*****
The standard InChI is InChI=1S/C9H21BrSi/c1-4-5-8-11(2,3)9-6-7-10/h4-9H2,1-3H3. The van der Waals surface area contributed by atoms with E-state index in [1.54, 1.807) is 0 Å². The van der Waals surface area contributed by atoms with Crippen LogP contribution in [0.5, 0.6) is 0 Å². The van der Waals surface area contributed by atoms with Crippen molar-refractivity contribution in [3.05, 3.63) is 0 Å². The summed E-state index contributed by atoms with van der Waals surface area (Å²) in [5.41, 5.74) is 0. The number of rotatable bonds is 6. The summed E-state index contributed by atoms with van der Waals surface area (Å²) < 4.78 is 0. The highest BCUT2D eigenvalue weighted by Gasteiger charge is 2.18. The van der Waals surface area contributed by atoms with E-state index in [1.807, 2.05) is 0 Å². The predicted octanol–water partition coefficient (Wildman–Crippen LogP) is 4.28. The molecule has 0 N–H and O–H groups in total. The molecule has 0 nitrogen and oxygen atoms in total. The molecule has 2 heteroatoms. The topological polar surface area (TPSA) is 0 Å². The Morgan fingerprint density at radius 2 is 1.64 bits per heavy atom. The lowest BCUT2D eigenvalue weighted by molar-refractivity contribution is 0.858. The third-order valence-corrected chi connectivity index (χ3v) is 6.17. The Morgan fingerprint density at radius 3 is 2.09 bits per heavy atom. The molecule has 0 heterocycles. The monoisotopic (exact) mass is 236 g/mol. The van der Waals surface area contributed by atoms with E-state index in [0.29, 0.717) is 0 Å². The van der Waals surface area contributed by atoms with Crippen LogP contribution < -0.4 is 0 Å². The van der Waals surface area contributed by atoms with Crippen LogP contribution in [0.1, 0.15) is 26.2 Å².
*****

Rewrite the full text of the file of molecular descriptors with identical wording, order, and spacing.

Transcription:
The standard InChI is InChI=1S/C9H21BrSi/c1-4-5-8-11(2,3)9-6-7-10/h4-9H2,1-3H3. The van der Waals surface area contributed by atoms with E-state index in [1.54, 1.807) is 0 Å². The van der Waals surface area contributed by atoms with Crippen LogP contribution in [0.5, 0.6) is 0 Å². The van der Waals surface area contributed by atoms with Crippen molar-refractivity contribution in [3.05, 3.63) is 0 Å². The summed E-state index contributed by atoms with van der Waals surface area (Å²) in [5.41, 5.74) is 0. The number of rotatable bonds is 6. The summed E-state index contributed by atoms with van der Waals surface area (Å²) < 4.78 is 0. The highest BCUT2D eigenvalue weighted by Gasteiger charge is 2.18. The van der Waals surface area contributed by atoms with E-state index in [1.807, 2.05) is 0 Å². The predicted octanol–water partition coefficient (Wildman–Crippen LogP) is 4.28. The molecule has 0 N–H and O–H groups in total. The molecule has 0 nitrogen and oxygen atoms in total. The molecule has 2 heteroatoms. The topological polar surface area (TPSA) is 0 Å². The Morgan fingerprint density at radius 2 is 1.64 bits per heavy atom. The lowest BCUT2D eigenvalue weighted by molar-refractivity contribution is 0.858. The third-order valence-corrected chi connectivity index (χ3v) is 6.17. The Morgan fingerprint density at radius 3 is 2.09 bits per heavy atom. The molecule has 0 heterocycles. The monoisotopic (exact) mass is 236 g/mol. The van der Waals surface area contributed by atoms with E-state index in [0.29, 0.717) is 0 Å². The van der Waals surface area contributed by atoms with Crippen LogP contribution < -0.4 is 0 Å². The van der Waals surface area contributed by atoms with Crippen LogP contribution in [0.1, 0.15) is 26.2 Å².